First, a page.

In an age of digital marketing with social media, marketing automation, email marketing and CRM, marketers often forget that their website remains the most important of their digital assets.
Research by SiriusDecisions shows that both sales and marketing underestimate the importance of the website as a communication channel at key stages of the sales cycle. The research shows that marketers and sales tend to think of their websites as ‘showcase’ pages at the early stage of selling and they focus on other channels such as email and events as key channels during the later stages. The real disconnect highlighted by the study is that customers still value company websites as a critical touchpoint throughout the buying journey — all the way to closed or won.
They key takeaway? Don’t underestimate the value and importance of your web site for lead and pipeline generation. Here are six tips to keeping your website at the heart of your demand generation plan.
Address prospects all along their customer journey
Regardless of the stage in your customer journey, you want to attract a wide audience of potential leads. This in practice means providing rich content such as blogs, articles and videos because 47% of website visitors engage with at least five pieces of content before engaging with a sales rep. Once on your website, calls to action should lead prospects to conversion opportunities, like high-value content tip sheets or guides that encourage prospects to offer their details in exchange for content.
Understand your prospective customers
Today, customers have high expectations when interacting with suppliers. In Acquia’s own research, we found that 3 in 4 consumers switch to a competitor after just one bad experience. To connect with prospective customers, it is necessary to gather as much information about them as possible. One of the best ways to engage your target audience is by creating a buyer persona — a profile that represents your ideal customer.
Once you have identified your buyer persona, it’s time to use that information to deliver an experience that addresses their needs and interests. Serving up personalised, relevant content on your website keeps your visitors engaged and both marketing and sales can use the digital trail from every click to know where your prospects are in their buying journey.
Develop content your prospect will find valuable
Content fuels every digital experience. Personalisation cannot happen without content to support each buyer persona. With 78% of consumers more likely to be loyal to a brand if the brand understands them it is important that consumers can find content they can relate to on your website.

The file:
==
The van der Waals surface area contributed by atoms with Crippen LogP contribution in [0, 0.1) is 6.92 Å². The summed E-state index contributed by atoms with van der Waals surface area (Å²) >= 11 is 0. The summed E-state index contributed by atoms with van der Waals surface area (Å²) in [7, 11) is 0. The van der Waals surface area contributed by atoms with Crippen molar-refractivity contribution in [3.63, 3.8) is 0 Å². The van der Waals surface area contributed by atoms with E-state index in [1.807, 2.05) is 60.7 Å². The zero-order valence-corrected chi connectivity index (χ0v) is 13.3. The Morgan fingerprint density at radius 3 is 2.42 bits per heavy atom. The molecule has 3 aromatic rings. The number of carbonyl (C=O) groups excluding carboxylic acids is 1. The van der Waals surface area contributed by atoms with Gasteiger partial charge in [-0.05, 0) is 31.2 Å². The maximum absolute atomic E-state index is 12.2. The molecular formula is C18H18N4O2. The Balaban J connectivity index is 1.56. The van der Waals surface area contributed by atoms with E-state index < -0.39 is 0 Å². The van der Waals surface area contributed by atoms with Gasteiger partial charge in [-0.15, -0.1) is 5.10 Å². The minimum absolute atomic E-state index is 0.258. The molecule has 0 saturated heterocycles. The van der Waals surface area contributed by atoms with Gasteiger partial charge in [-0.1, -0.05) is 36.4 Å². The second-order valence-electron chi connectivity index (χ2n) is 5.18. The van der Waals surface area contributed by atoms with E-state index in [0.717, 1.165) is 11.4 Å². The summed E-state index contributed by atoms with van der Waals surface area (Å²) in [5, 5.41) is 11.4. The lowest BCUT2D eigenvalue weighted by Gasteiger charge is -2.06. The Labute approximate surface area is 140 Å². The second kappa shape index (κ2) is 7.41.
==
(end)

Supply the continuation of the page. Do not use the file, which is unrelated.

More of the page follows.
Based on what you know about the challenges your prospects face and the solutions you offer, ask yourself, ‘what information of value can I provide prospects at each key juncture in their customer journey?’ Currently 75% of firms aim to personalise content on their website, this figure is likely to rise as brands gain greater ability to provide individual experiences.
Successful brands find it useful to create customer journey maps to visualise their interactions throughout their engagement lifecycle.
Organise your content with purpose
The demand generation and web teams may sometimes have conflicting objectives when it comes to gating certain pieces of content. While the web team might not want to gate very much content because they want visitors to be engaged and spend time on the website, demand generation marketers will want to gate content to feed their databases and provide quality leads to their sales teams. It is important for both teams to find a balance, gating high-value content but by no means all content. Prospects will naturally fill in a form with their details if they feel the content is a value add to them but some content (like case studies or product datasheets) should be ungated.
You can also use techniques like progressive profiling which enables you to ask additional questions every time someone engages with your gated content. That way you minimise the form completion drop-off rate.
Optimise results by testing offers and iterating campaigns
Successful demand generation is a process, not an event. It is important to define strategy, channels and key performance indicators — but keep them flexible.
Results can be optimised by using A/B testing where some users are shown a different versions of content or given a different path to content consumption. A free sample of a whitepaper or brochure versus a download option for example — to figure out which performs better.
Use the data available across your channels to track leads from touchpoint to sale and leverage those insights to refine and improve demand generation strategy.
Increase buy in from internal stakeholders
Work to increase inter-department collaboration — particularly those responsible for branding, awareness and demand generation.
Involve the different stakeholders as early as possible in your journey mapping and content marketing programmes. Ensure that every activity involves a representative team of every function responsible for the delivery of the customer journey. Think about your organisation; what are the different team member’s goals or KPIs? How can you help them to help you? The beauty of this approach is that if you get it right, you can optimise the site, so all stakeholders feel included in the process, and all requirements are met!
Maximising your website spend
Websites are often a big investment for organisations, so it makes sense to maximise that spend as much as possible. Getting the look, feel, and user experience right is one thing, but optimising the site to generate customer leads is often a completely different undertaking, which starts by putting the customer first, identifying their needs and then tailoring the experience to them based on that data.
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